34 This is the word of the Lord that came to Jeremiah the prophet concerning Elam, early in the reign of Zedekiah king of Judah:
35 This is what the Lord Almighty says:
“See, I will break the bow of Elam,
the mainstay of their might.
36 I will bring against Elam the four winds
from the four quarters of heaven;
I will scatter them to the four winds,
and there will not be a nation
where Elam’s exiles do not go.
37 I will shatter Elam before their foes,
before those who want to kill them;
I will bring disaster on them,
even my fierce anger,”
declares the Lord.
“I will pursue them with the sword
until I have made an end of them.
38 I will set my throne in Elam
and destroy her king and officials,”
declares the Lord.
39 “Yet I will restore the fortunes of Elam
in days to come,”
declares the Lord.
(Jeremiah 49:34-39 NIV)
Today’s text is the last of the prophecies against the surrounding nations before we begin the prophecies against Babylon (chapters 50 – 51).
Today’s passage is about Elam, the small country located in modern-day Iran. Susa, its capital city, lay directly north of the top of the Persian Gulf. Elam’s borders extended around the eastern side of the Persian Gulf (see close-up map here; see larger regional map here).
The timing of this word from the Lord is very accurate – early in the reign of Zedekiah, king of Judah (597 BC). This is important, as Nebuchadnezzar king of Babylon took over this area in 596 BC. Elam had existed as a country until 640 BC when Assyrian king Ashurbanipal took over the land.
Historically, Elam was known for its military might, specifically its archers (v. 35). The Lord promised to break Elam’s bow, signifying His conquering of its military power. As a sin of His conquest, the Lord promised to establish His presence there (v. 38). Incidentally, the capital city of Susa was often the winter home of Persian kings, but the Lord was laying claim to the land and the city now.
While the Lord did promise to destroy Elam, He also promised to one day restore its fortunes (v. 39).While Elam was not a direct threat to Israel or Judah, it was in the Lord’s radar and part of the larger story of kings and kingdoms in ancient Middle Eastern history.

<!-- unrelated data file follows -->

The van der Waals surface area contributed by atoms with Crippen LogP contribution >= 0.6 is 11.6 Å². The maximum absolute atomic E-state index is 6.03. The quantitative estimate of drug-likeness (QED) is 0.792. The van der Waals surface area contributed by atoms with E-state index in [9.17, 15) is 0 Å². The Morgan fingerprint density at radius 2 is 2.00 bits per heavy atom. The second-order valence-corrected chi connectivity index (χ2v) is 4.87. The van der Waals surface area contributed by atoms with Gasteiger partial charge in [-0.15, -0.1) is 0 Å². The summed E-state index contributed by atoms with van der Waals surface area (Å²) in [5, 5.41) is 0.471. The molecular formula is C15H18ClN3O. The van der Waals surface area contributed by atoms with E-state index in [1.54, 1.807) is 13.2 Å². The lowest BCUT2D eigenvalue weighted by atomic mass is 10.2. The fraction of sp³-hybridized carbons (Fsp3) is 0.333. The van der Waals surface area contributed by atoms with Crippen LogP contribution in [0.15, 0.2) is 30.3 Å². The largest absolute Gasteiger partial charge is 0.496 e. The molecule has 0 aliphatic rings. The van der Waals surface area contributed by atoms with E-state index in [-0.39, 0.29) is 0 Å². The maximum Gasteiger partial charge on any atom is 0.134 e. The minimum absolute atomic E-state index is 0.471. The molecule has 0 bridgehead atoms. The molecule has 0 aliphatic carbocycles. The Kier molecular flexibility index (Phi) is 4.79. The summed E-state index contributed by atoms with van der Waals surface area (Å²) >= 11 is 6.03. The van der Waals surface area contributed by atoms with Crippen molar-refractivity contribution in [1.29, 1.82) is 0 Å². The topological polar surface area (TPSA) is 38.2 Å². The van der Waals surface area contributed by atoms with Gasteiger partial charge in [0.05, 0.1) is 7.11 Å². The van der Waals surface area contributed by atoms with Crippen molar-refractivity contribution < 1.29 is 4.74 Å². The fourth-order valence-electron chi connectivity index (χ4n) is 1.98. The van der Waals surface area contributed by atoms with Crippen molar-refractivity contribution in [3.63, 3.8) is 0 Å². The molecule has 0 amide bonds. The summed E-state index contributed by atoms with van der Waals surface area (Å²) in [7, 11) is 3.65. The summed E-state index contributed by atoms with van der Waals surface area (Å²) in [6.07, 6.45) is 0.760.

So what is the significance of today’s passage? What faith lesson can we draw from this ancient text in our modern day life and culture?
One surprising connection is that the Elamites were mentioned in the group of people who heard the Good News at the day of Pentecost (Acts 2, specifically verse 9). Yes, the Lord had scattered the Elamites to the four winds (v. 36). But He also preserved their culture and language some 600-plus years until they could hear the good news of the Gospel of Jesus Christ (Acts 2, specifically verse 8).
May we remember that God’s timeframe is not like ours. Just because an event does or does not happen in our lifetime does not mean God does not care or that he is not working.
May we remember that the Lord is the same yesterday, today, and forever. He is the God of eternity and transcends space and time.
May we rejoice and worship with Mary when she learned that she would be the mother of Jesus the Christ-child:
46 And Mary said:
“My soul glorifies the Lord
47 and my spirit rejoices in God my Savior,
48 for he has been mindful
of the humble state of his servant.
From now on all generations will call me blessed,
49 for the Mighty One has done great things for me—
holy is his name.
50 His mercy extends to those who fear him,
from generation to generation.
51 He has performed mighty deeds with his arm;
he has scattered those who are proud in their inmost thoughts.
52 He has brought down rulers from their thrones
but has lifted up the humble.
53 He has filled the hungry with good things
but has sent the rich away empty.
54 He has helped his servant Israel,
remembering to be merciful
55 to Abraham and his descendants forever,
just as he promised our ancestors.”
(Acts 2:46-55 NIV, emphasis on verse 50 mine)